ATHENS – Without consulting the country’s international lenders, Greek Prime Minister and Radical Left SYRIZA leader Alexis Tsipras has sent Parliament four bills designed to alleviate the effects of austerity.
That has raised concern from fellow European Union officials who said he promised to check with them first because he agreed not to implement any aide for Greeks that would affect the country’s ability to meet fiscal targets as part of a four-month bailout extension.
“We have not discussed anything with the Greek side,” a European official told Sunday’s Kathimerini after Tsipras said the legislation would go to the Parliament his coalition, which includes the Independent Greeks (ANEL) controls with 162 of 300 votes.
In a televised address to his cabinet, Tsipras said the measures would tackle the social impact of the crisis, introduce a new payment scheme for overdue debts to the state, to protect primary residences from foreclosures and to reopen public broadcaster ERT even though a replacement station, NERIT, had taken its place.
At a meeting of Eurozone officials on Feb. 20, Greece and its lenders, The Institutions formerly known as the Troika of the European Union-International Monetary Fund-European Central Bank (EU-IMF-ECB) agreed that the government would not adopt any measures unilaterally that “would negatively impact fiscal targets, economic recovery or financial stability, as assessed by the institutions.”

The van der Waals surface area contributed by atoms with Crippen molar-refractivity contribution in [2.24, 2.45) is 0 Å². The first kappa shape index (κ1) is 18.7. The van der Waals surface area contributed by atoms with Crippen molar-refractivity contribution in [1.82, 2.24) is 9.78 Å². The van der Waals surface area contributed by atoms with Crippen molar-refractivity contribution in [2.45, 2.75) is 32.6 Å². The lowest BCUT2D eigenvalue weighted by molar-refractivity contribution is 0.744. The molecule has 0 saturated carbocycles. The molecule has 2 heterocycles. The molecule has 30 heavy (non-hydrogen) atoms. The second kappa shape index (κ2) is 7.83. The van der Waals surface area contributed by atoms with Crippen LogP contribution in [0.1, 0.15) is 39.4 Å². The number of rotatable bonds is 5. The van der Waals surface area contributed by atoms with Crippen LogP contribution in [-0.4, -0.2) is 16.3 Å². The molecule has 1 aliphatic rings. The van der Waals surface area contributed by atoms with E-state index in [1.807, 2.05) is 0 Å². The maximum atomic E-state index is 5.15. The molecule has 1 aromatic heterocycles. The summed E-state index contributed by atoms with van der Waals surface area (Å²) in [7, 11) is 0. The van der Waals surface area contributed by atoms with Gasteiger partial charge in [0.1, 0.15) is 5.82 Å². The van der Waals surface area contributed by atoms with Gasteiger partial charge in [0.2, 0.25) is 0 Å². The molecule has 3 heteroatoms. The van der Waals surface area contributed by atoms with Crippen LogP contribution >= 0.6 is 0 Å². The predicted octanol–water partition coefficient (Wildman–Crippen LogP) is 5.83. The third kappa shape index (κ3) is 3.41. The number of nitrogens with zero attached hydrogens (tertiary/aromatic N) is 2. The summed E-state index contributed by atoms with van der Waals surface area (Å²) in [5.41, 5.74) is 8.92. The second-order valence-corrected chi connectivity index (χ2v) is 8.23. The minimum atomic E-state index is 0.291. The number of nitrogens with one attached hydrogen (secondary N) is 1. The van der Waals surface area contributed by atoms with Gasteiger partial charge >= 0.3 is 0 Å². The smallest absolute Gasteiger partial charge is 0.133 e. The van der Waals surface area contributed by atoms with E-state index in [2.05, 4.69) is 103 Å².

It wasn’t clear if the four bills feel under that caveat but just sending them was said to have ruffled some feathers in the Eurozone after Tsipras was forced to submit and backtrack on a raft of campaign promises, including that he would never negotiate with the lenders but only with EU officials directly. He reneged.
But the government is caught in a cash squeeze and it wasn’t clear how he would implement the new measures and still meet fiscal targets as tax revenues have plummeted and the cost of borrowing in the markets has become prohibitive because of the political instability.
Greece has to repay the IMF some 1.6 billion euros this month and Finance Minister Yanis Varoufakis said he woudl try to negotiate the summer payment of 6.7 billion euros’ worth of Greek bonds held by the ECB.
“Shouldn’t we negotiate this? We will fight it,” he told Skai TV. “If we had the money we would pay… they know we don’t have it.”
Greece’s lenders, however, believe that they may be able to use this inability to pay to their advantage and pressure the government to carry out reforms before the country’s funding needs become less significant.
“Now is the time that we can exercise pressure on the Greek government,” a European official told Kathimerini.